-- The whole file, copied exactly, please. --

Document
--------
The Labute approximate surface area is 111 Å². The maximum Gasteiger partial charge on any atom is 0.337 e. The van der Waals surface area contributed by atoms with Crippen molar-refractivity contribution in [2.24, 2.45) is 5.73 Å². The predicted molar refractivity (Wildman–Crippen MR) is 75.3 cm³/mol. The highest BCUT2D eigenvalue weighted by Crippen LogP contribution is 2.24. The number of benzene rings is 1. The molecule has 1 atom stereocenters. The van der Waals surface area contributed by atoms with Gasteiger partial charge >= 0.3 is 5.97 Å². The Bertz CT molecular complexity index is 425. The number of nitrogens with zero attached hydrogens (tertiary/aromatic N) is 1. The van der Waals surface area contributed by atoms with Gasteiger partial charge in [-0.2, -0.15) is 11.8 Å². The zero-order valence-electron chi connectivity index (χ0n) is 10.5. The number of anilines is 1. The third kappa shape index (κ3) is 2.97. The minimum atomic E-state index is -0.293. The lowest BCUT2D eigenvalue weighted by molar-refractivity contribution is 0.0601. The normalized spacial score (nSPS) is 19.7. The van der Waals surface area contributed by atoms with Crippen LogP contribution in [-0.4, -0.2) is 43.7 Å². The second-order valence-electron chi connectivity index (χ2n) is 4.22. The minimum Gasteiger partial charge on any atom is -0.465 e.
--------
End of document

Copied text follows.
The Labute approximate surface area is 111 Å². The maximum Gasteiger partial charge on any atom is 0.337 e. The van der Waals surface area contributed by atoms with Crippen molar-refractivity contribution in [2.24, 2.45) is 5.73 Å². The predicted molar refractivity (Wildman–Crippen MR) is 75.3 cm³/mol. The highest BCUT2D eigenvalue weighted by Crippen LogP contribution is 2.24. The number of benzene rings is 1. The molecule has 1 atom stereocenters. The van der Waals surface area contributed by atoms with Gasteiger partial charge >= 0.3 is 5.97 Å². The Bertz CT molecular complexity index is 425. The number of nitrogens with zero attached hydrogens (tertiary/aromatic N) is 1. The van der Waals surface area contributed by atoms with Gasteiger partial charge in [-0.2, -0.15) is 11.8 Å². The zero-order valence-electron chi connectivity index (χ0n) is 10.5. The number of anilines is 1. The third kappa shape index (κ3) is 2.97. The minimum atomic E-state index is -0.293. The lowest BCUT2D eigenvalue weighted by molar-refractivity contribution is 0.0601. The normalized spacial score (nSPS) is 19.7. The van der Waals surface area contributed by atoms with Crippen LogP contribution in [-0.4, -0.2) is 43.7 Å². The second-order valence-electron chi connectivity index (χ2n) is 4.22. The minimum Gasteiger partial charge on any atom is -0.465 e.